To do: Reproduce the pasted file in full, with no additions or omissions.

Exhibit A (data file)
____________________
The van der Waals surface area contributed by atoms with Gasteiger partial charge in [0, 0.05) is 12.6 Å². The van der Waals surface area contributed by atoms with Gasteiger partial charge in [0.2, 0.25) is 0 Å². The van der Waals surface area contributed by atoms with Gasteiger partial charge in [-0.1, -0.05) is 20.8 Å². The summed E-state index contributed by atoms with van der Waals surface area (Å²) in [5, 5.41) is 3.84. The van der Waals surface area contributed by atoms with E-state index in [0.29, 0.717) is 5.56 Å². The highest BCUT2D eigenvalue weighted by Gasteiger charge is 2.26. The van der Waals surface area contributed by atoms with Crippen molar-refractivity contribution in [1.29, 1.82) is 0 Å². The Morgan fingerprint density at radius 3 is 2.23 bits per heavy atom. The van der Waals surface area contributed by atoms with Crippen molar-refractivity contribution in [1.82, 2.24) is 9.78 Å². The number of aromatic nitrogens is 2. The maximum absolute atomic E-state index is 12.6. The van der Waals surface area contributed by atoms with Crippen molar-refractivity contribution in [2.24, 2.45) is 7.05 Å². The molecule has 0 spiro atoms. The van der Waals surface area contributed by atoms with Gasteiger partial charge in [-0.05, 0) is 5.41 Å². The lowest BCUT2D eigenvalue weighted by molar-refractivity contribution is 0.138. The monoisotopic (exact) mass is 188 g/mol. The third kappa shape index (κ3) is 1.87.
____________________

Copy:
The van der Waals surface area contributed by atoms with Gasteiger partial charge in [0, 0.05) is 12.6 Å². The van der Waals surface area contributed by atoms with Gasteiger partial charge in [0.2, 0.25) is 0 Å². The van der Waals surface area contributed by atoms with Gasteiger partial charge in [-0.1, -0.05) is 20.8 Å². The summed E-state index contributed by atoms with van der Waals surface area (Å²) in [5, 5.41) is 3.84. The van der Waals surface area contributed by atoms with E-state index in [0.29, 0.717) is 5.56 Å². The highest BCUT2D eigenvalue weighted by Gasteiger charge is 2.26. The van der Waals surface area contributed by atoms with Crippen molar-refractivity contribution in [1.29, 1.82) is 0 Å². The Morgan fingerprint density at radius 3 is 2.23 bits per heavy atom. The van der Waals surface area contributed by atoms with Crippen molar-refractivity contribution in [1.82, 2.24) is 9.78 Å². The number of aromatic nitrogens is 2. The maximum absolute atomic E-state index is 12.6. The van der Waals surface area contributed by atoms with Crippen molar-refractivity contribution in [2.24, 2.45) is 7.05 Å². The molecule has 0 spiro atoms. The van der Waals surface area contributed by atoms with Gasteiger partial charge in [-0.05, 0) is 5.41 Å². The lowest BCUT2D eigenvalue weighted by molar-refractivity contribution is 0.138. The monoisotopic (exact) mass is 188 g/mol. The third kappa shape index (κ3) is 1.87.